Deep Pressure Therapy and Anxiety
Deep pressure therapy has its roots in occupational therapy. Therapists working with hyperactive children and adults use deep pressure touch as a calming tool since research shows that it can be an effective way to help people relax.
Deep Pressure Therapy and Autism
Parents of children with autism have long used deep pressure touch to calm heightened states and lower anxiety that may stem from a child’s inability to appropriately process sensations from the surrounding environment and their own bodies. People with autism are very likely to experience these sorts of sensory processing challenges, which makes it difficult to switch from the sympathetic to the parasympathetic system. Deep pressure therapy has the added benefit of supporting body awareness while also calming the central nervous system and triggering that switch.
Deep Pressure Therapy and Children
As many as one in six children who aren’t on the autism spectrum may have challenges with self-regulation and sensory processing, and deep pressure therapy may be an effective tool in these scenarios as well. It can be calming for overstimulated children who are having trouble sitting still or are in the middle of a full-blown tantrum, and some small studies suggest that it may be immediately effective.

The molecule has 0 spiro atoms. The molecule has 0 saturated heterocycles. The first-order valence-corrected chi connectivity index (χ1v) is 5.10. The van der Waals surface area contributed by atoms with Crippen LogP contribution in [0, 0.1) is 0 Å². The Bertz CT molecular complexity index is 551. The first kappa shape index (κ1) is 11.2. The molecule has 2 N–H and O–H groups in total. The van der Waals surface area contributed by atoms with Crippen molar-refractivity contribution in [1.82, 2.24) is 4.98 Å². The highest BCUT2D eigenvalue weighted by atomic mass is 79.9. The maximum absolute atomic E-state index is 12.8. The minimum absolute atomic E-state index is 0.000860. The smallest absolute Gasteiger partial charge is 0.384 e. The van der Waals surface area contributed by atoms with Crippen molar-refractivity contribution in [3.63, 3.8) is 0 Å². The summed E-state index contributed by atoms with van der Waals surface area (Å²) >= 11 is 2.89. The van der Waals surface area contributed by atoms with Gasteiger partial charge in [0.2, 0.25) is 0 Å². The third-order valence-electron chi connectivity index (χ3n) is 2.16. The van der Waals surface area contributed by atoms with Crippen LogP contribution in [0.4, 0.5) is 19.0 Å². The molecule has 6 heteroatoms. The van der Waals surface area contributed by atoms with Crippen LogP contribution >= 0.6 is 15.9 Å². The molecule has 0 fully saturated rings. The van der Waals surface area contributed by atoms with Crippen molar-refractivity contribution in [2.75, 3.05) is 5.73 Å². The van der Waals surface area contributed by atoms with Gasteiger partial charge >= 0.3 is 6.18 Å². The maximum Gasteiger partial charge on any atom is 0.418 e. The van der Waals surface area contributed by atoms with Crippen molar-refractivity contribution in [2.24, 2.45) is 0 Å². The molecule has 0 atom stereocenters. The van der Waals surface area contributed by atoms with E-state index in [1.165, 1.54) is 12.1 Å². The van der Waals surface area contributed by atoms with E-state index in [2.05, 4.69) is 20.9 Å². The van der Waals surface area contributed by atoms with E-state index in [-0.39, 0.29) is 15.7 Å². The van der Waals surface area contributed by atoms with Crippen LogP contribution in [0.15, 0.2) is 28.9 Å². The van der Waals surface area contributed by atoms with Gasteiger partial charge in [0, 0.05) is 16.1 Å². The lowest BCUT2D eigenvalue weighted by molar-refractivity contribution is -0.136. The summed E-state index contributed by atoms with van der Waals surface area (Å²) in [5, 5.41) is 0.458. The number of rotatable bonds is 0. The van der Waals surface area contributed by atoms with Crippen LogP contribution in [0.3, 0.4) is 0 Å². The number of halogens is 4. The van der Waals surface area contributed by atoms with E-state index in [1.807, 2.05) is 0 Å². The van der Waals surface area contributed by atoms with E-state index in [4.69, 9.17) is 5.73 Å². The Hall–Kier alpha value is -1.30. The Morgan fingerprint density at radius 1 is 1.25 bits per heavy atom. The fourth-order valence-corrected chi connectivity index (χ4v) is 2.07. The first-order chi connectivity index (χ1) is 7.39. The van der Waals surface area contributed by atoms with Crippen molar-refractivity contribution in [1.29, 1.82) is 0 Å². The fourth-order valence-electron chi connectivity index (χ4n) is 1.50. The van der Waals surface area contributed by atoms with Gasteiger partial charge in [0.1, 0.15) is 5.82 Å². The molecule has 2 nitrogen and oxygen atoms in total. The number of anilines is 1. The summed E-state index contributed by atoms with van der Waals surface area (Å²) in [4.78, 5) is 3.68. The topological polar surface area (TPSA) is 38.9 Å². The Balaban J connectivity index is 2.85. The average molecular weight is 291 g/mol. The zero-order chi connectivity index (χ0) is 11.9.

Children can inadvertently signal their need for deep pressure therapy. They may show a preference for tight clothing, for example, or insist that they want to sleep beneath multiple heavy blankets and pillows. Other signs can include leaning into people, crashing into walls and furniture, climbing into small spaces, or tensing their muscles.
Mead shares a good example. “When my son was young he would ping-pong between the walls as we walked down the hallway to bed,” she says. “I hadn’t learned about sensory needs at that point, but looking back, I can clearly see that he was simply getting a few doses of sensory input before settling in. So pay attention to things that may seem small.”
Is Deep Pressure Therapy Safe for All Children?
Dr. Shelby Harris, Sleepopolis’ director of sleep health, notes that it’s not advisable for very young children or babies. “Talk to your pediatrician first,” she says. “If they’re a little older, preschool or older, then you can use [a weighted blanket], but you really want to think about the weighting of it.”
She also advises against using weighted blankets, sleep sacks, or other weighted products for babies generally, advice that is supported by the American Academy of Pediatrics (AAP). “Really, it’s older kids and adults that find them to be more beneficial,” she adds. When in doubt, talk with your pediatrician about whether deep pressure therapy or using a weighted product of any kind is right for your kids.
How Deep Pressure Therapy Affects Sleep
“Deep pressure therapy can indirectly help you sleep by combating the stress and anxiety symptoms that keep you awake,” says Light. “It can also decrease your heart rate, relax your breathing, and increase melatonin production, preparing the body for rest.”
Remember, part of the appeal of deep pressure therapy is its ease of use. Lying down with a weighted blanket or sleep mask, or even enjoying a big bear hug from a loved one, can be incredibly calming and serve as a signal to the body that it’s time to wind down for sleep. “The gentle pressure relaxes the nervous system and encourages serotonin production, which lifts your mood,” explains Grojean. “When serotonin naturally converts to melatonin, your body takes the cue to rest.”